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Thousands of Aussies workers to get 'deserved' pay rise

Treasurer Jim Chalmers has confirmed aged care and early childhood workers will be getting an increase to their wage.

The government has confirmed tens of thousands of workers in the aged care and early childhood sector will get a pay rise. In his 2024 Federal Budget speech, Treasurer Jim Chalmers described the cohort as the backbone of our society who "deserved" a pay increase.

The majority of these workers are women and Chalmers said the award wage increase would go toward closing the gender pay gap. There are around 370,000 aged care workers in Australia, according to the most recent figures, and more than 216,000 in early childhood.

"We will ensure those who look after our kids as they learn, and our parents as they age, have the secure, well-paid jobs they deserve," Chalmers said.

Aged care worker next to early childhood educator with hand holding out for coins
Treasurer Jim Chalmers has confirmed aged care and early childhood workers will be getting a substantial pay rise as part of the 2024 Federal Budget. (Source: Getty)

Find out how the 2024 Federal Budget will impact you by following Yahoo Finance’s coverage here.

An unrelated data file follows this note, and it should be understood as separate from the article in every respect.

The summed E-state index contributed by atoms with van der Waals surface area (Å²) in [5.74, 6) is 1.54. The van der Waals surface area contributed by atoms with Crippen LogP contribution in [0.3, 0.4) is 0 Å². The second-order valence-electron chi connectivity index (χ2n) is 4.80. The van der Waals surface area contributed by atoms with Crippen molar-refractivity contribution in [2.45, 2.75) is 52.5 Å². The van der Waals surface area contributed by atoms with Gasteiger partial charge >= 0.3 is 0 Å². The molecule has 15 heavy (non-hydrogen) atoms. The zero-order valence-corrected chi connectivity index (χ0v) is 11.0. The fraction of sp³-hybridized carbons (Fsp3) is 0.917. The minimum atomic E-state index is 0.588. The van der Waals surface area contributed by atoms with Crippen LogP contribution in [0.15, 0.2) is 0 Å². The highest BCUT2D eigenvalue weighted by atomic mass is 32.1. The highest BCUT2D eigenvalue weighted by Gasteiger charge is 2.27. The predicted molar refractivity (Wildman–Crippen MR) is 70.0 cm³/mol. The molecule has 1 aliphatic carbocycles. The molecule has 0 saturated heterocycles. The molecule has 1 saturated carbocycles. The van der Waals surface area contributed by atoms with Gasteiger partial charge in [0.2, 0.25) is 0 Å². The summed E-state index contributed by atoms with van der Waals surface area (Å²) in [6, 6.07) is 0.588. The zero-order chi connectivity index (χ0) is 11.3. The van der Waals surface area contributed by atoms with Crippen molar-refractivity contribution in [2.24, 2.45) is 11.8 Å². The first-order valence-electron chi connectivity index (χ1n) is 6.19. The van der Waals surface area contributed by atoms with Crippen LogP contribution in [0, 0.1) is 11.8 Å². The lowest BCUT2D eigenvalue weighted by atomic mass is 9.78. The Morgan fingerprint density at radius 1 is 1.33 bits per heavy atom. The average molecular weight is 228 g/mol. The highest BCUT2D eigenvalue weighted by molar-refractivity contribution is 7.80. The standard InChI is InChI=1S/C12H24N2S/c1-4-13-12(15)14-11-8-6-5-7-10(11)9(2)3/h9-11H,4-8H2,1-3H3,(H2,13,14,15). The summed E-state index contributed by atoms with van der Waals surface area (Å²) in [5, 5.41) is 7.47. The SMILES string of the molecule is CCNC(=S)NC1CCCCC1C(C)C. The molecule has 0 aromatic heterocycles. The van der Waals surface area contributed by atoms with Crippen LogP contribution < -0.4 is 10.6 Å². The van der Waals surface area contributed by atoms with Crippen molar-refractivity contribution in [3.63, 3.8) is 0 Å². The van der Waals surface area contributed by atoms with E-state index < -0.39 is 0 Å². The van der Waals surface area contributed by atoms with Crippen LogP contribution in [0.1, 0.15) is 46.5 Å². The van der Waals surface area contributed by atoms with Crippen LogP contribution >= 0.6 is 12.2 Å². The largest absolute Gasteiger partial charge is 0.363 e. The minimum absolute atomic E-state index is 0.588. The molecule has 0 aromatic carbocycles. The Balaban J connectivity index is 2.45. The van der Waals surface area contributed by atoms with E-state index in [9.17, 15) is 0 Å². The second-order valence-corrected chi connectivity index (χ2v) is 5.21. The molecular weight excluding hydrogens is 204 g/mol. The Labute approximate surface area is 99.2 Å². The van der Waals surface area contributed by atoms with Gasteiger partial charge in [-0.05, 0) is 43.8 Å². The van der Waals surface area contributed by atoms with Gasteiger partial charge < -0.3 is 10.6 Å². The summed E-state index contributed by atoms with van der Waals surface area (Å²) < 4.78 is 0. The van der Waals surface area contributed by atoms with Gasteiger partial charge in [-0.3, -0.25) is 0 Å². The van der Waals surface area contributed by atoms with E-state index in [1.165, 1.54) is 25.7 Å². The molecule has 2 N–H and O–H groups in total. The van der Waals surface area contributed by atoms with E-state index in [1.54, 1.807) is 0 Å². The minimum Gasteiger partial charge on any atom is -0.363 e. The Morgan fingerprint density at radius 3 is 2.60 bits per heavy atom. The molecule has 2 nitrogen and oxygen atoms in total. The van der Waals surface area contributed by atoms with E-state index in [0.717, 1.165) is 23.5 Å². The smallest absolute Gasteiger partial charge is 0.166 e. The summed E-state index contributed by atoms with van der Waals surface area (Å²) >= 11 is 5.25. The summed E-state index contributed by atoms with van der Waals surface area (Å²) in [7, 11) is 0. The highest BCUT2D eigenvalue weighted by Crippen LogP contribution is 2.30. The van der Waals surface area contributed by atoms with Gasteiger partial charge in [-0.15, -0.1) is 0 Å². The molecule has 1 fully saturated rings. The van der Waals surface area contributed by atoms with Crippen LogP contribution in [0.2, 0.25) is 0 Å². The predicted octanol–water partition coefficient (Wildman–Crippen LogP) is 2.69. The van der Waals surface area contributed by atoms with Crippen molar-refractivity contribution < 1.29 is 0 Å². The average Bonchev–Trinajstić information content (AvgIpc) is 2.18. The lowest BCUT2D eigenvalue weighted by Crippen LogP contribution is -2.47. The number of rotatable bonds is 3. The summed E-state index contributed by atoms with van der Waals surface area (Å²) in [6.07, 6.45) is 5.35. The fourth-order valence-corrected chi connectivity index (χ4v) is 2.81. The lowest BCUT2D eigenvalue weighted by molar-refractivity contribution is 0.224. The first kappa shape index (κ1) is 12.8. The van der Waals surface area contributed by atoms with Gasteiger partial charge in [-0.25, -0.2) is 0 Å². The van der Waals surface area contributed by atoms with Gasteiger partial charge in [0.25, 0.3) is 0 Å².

"We will fund a further increase in award wages for our aged care workers, building on the $11.3 billion we funded last year.


"And we have provisioned for a wage increase for child care workers as well. This will help recruit and retain more early childhood educators, giving more Australian children the best start we can."

The budget will also contain a $88.4 million investment to attract and retain the aged care workforce.

The answer to that question remains unclear.

Those in aged care will have to wait until the Fair Work Commission (FWC) hands down its final determination, which is expected to come mid-year.

Back in March, the Fair Work Commission made a further work value decision that could see the average aged care worker's pay increased by 23 per cent.

However, the Albanese government expressed concerns about a lump-sum increase causing labour shortages among other healthcare sectors.

For example, hospital nurses might jump ship to aged care so they could increase their pay.

A submission was made to the FWC in April outlining why wage hikes should be split in two, one in the start of 2025 and another in 2026.

The proposed 23 per cent pay increase comes after the FWC ordered aged care workers to be given an interim 15 per cent wage increase in November last year.

The decision to increase wages for aged care and early childhood workers has already been celebrated by industry experts.

“Australian workers had 10 years of weak wage growth and their real wages stagnated under the last Government," ACTU President Michele O’Neil said in a statement.

“The aged care and early learning sectors are critical social infrastructure, supporting our oldest Australians with high-quality care, and our youngest with skilled educators and carers."

Carolyn Smith, Early Education Director of the United Workers Union added: “The Federal Labor Government commitment to fund a significant wage rise for early childhood educators is welcome, and desperately needed to address the continuing workforce crisis in the sector."

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